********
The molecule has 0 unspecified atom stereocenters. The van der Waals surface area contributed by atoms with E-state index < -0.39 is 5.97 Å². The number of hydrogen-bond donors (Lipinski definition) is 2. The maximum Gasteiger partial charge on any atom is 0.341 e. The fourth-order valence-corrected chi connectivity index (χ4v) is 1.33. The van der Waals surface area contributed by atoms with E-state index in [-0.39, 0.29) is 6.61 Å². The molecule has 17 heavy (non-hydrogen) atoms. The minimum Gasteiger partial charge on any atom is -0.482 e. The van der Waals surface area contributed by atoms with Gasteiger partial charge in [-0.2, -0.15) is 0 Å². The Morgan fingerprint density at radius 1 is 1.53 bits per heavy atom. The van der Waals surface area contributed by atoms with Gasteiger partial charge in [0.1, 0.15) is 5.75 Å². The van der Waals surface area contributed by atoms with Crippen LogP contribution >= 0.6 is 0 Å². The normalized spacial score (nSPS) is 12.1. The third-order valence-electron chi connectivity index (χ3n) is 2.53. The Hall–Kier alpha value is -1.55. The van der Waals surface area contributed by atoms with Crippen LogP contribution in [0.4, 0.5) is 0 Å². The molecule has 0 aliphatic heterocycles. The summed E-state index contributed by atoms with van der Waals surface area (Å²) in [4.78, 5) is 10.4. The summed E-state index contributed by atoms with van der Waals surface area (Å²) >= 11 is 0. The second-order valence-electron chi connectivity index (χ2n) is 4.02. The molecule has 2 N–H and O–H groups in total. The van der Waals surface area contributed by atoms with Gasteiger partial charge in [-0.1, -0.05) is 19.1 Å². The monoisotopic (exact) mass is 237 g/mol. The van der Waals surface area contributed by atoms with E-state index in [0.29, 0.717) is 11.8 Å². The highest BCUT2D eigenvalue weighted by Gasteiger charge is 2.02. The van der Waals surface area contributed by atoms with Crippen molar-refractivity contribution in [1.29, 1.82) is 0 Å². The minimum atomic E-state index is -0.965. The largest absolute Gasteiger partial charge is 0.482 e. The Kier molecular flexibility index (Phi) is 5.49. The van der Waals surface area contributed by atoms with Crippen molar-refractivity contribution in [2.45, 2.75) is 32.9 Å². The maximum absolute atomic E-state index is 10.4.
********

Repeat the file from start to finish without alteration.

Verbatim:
The molecule has 0 unspecified atom stereocenters. The van der Waals surface area contributed by atoms with E-state index < -0.39 is 5.97 Å². The number of hydrogen-bond donors (Lipinski definition) is 2. The maximum Gasteiger partial charge on any atom is 0.341 e. The fourth-order valence-corrected chi connectivity index (χ4v) is 1.33. The van der Waals surface area contributed by atoms with E-state index in [-0.39, 0.29) is 6.61 Å². The molecule has 17 heavy (non-hydrogen) atoms. The minimum Gasteiger partial charge on any atom is -0.482 e. The van der Waals surface area contributed by atoms with Gasteiger partial charge in [-0.2, -0.15) is 0 Å². The Morgan fingerprint density at radius 1 is 1.53 bits per heavy atom. The van der Waals surface area contributed by atoms with Gasteiger partial charge in [0.1, 0.15) is 5.75 Å². The van der Waals surface area contributed by atoms with Crippen LogP contribution >= 0.6 is 0 Å². The normalized spacial score (nSPS) is 12.1. The third-order valence-electron chi connectivity index (χ3n) is 2.53. The Hall–Kier alpha value is -1.55. The van der Waals surface area contributed by atoms with Crippen LogP contribution in [0.4, 0.5) is 0 Å². The molecule has 0 aliphatic heterocycles. The summed E-state index contributed by atoms with van der Waals surface area (Å²) in [4.78, 5) is 10.4. The summed E-state index contributed by atoms with van der Waals surface area (Å²) >= 11 is 0. The second-order valence-electron chi connectivity index (χ2n) is 4.02. The molecule has 2 N–H and O–H groups in total. The van der Waals surface area contributed by atoms with Gasteiger partial charge in [-0.1, -0.05) is 19.1 Å². The monoisotopic (exact) mass is 237 g/mol. The van der Waals surface area contributed by atoms with E-state index in [0.29, 0.717) is 11.8 Å². The highest BCUT2D eigenvalue weighted by Gasteiger charge is 2.02. The van der Waals surface area contributed by atoms with Crippen molar-refractivity contribution in [1.29, 1.82) is 0 Å². The minimum atomic E-state index is -0.965. The largest absolute Gasteiger partial charge is 0.482 e. The Kier molecular flexibility index (Phi) is 5.49. The van der Waals surface area contributed by atoms with Crippen molar-refractivity contribution in [2.45, 2.75) is 32.9 Å². The maximum absolute atomic E-state index is 10.4.